The leap from Silicon Valley to farmhouse kitchen might not seem like a natural one but for Kimbal Musk, it felt perfectly natural. Musk — who was an early investor in brother Elon Musk's X.com (now part of Paypal), and sits on the board of Tesla and SpaceX — worked in tech for years but says he always harbored a love for cooking and a passion for nutrition.
After graduating from culinary school in 2001, Musk opened his first restaurant — The Kitchen — in Boulder, Colo. in 2004. In true Colorado fashion, the concept is "garden-to-table" — an urban bistro in an eco-friendly space offering $17 orders of "Mushrooms on Toast" and $27 Colorado Striped Bass.
"The Kitchen was a really great concept, it just wasn't at the price point that made it accessible to people," notes Musk. "People could visit occasionally, and some people were coming regularly, it just wasn't a novel concept for every customer."
"Food is the new internet."
Musk's frustration began to outweigh his passion just as the lure of the tech world began to beckon again. After spending a couple of years focusing on opening and running the The Kitchen, he returned to the world of tech, taking on the role of CEO at a company in Boulder called OneRiot.
Then he broke his neck.
The accident happened on a ski trip with family in 2010: Musk flipped off a tube, and landed head-first in the snow. It was during the recovery, which required months of laying in a bed, that he began to renew his passion for food.
"After I broke my neck, I began thinking more about The Kitchen: How can we come up with some way to make real food more affordable? Food that's locally-grown, if possible, fundamentally nourishing to the body, nourishing to the planet."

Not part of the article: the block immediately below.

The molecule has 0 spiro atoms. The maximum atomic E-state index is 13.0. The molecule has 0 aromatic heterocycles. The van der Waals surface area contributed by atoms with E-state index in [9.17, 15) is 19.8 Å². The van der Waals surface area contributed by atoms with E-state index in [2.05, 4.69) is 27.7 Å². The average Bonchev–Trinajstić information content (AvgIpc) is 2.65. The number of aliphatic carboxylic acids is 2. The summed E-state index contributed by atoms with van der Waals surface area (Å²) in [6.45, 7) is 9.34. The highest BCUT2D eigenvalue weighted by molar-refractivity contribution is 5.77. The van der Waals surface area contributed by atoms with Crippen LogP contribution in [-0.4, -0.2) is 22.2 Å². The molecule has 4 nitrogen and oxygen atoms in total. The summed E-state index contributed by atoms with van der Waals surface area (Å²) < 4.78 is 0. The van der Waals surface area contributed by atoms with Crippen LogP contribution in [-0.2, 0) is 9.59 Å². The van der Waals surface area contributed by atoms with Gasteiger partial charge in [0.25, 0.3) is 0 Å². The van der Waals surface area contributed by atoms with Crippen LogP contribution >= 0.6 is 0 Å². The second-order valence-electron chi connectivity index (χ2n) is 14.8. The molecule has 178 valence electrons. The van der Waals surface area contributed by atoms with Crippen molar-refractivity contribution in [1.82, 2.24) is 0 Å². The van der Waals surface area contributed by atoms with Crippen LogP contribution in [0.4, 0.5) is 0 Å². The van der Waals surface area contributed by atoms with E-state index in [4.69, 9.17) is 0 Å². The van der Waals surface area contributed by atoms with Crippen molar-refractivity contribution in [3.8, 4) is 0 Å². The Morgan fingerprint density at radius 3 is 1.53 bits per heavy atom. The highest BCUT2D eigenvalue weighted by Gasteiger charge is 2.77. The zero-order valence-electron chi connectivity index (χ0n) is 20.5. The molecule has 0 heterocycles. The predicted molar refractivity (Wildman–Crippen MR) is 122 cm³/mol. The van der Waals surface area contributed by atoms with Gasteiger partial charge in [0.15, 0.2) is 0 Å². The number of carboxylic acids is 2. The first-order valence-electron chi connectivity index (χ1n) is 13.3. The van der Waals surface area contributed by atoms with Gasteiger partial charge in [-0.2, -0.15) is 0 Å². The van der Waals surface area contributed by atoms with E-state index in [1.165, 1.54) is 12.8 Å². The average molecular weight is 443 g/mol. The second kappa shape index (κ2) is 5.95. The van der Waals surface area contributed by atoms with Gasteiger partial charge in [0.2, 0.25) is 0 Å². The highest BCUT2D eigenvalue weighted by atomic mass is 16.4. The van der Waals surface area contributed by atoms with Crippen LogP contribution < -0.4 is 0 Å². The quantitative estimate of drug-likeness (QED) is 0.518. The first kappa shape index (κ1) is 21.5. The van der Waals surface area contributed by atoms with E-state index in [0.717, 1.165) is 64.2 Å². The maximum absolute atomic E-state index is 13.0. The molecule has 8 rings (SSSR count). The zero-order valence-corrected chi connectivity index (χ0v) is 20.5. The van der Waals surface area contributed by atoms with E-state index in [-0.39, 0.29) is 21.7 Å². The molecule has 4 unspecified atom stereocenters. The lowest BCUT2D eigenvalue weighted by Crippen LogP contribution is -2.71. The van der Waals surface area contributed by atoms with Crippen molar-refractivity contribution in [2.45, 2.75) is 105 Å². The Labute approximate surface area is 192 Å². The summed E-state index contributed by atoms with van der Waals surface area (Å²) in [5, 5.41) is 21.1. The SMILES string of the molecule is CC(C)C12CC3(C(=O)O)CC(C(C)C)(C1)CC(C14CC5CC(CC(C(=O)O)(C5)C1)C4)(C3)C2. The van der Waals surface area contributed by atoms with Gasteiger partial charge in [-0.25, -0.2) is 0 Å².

He opened his first attempt at more affordable, nourishing food next door to The Kitchen in 2011. Fittingly, it's called Next Door and it sources nearly half of its food from farms within driving distance. Locally-grown ingredients, says Musk, are more important to him than produce that is "certified organic from Mexico."
Equally important to the sourcing, though, is the price point. Everything at Next Door costs less than $10. The concept has been so popular in Boulder (Musk says that location serves 10,000 people a year) that it's now expanding. He's already opened two additional locations in Denver.
In early 2017, Musk will open a new Next Door location outside of Colorado — in Memphis, Tennessee's Crosstown neighborhood. It was during a visit to Memphis' Shelby Farms Park — a 4,500-acre park in the center of the city — that he dreamed up his newest concept.
"This is a park that's meant for all of Memphis and the population of the city lies across the income spectrum — it's not located in a wealthy part of town," says Musk.
Musk initially planned to focus his efforts on opening Memphis' Next Door location. But when he stumbled upon a 2,000-square-foot building in Shelby Farms Park, an entirely different concept began percolating.
Musk sits on Chipotle's board.